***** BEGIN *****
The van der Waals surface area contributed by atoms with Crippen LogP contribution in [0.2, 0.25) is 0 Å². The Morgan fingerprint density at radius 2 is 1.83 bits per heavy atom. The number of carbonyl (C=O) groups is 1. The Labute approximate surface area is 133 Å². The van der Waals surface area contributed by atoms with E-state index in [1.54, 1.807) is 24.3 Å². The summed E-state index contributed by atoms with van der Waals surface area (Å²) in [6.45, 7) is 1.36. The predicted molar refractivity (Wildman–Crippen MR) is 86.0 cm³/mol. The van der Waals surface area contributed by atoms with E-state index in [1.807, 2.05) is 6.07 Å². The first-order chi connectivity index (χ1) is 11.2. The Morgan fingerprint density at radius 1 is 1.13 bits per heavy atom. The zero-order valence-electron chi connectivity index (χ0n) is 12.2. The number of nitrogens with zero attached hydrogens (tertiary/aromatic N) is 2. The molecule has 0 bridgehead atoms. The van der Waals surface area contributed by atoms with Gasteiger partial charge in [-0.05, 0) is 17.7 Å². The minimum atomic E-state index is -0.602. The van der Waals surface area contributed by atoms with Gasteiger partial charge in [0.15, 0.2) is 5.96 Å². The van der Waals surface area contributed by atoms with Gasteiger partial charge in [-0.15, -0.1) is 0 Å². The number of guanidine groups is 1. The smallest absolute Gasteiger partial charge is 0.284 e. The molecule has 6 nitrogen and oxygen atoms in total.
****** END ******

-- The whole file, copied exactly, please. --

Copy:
The van der Waals surface area contributed by atoms with Crippen LogP contribution in [0.2, 0.25) is 0 Å². The Morgan fingerprint density at radius 2 is 1.83 bits per heavy atom. The number of carbonyl (C=O) groups is 1. The Labute approximate surface area is 133 Å². The van der Waals surface area contributed by atoms with E-state index in [1.54, 1.807) is 24.3 Å². The summed E-state index contributed by atoms with van der Waals surface area (Å²) in [6.45, 7) is 1.36. The predicted molar refractivity (Wildman–Crippen MR) is 86.0 cm³/mol. The van der Waals surface area contributed by atoms with E-state index in [1.807, 2.05) is 6.07 Å². The first-order chi connectivity index (χ1) is 11.2. The Morgan fingerprint density at radius 1 is 1.13 bits per heavy atom. The zero-order valence-electron chi connectivity index (χ0n) is 12.2. The number of nitrogens with zero attached hydrogens (tertiary/aromatic N) is 2. The molecule has 0 bridgehead atoms. The van der Waals surface area contributed by atoms with Gasteiger partial charge in [-0.05, 0) is 17.7 Å². The minimum atomic E-state index is -0.602. The van der Waals surface area contributed by atoms with Gasteiger partial charge in [0.15, 0.2) is 5.96 Å². The van der Waals surface area contributed by atoms with Gasteiger partial charge in [-0.15, -0.1) is 0 Å². The number of guanidine groups is 1. The smallest absolute Gasteiger partial charge is 0.284 e. The molecule has 6 nitrogen and oxygen atoms in total.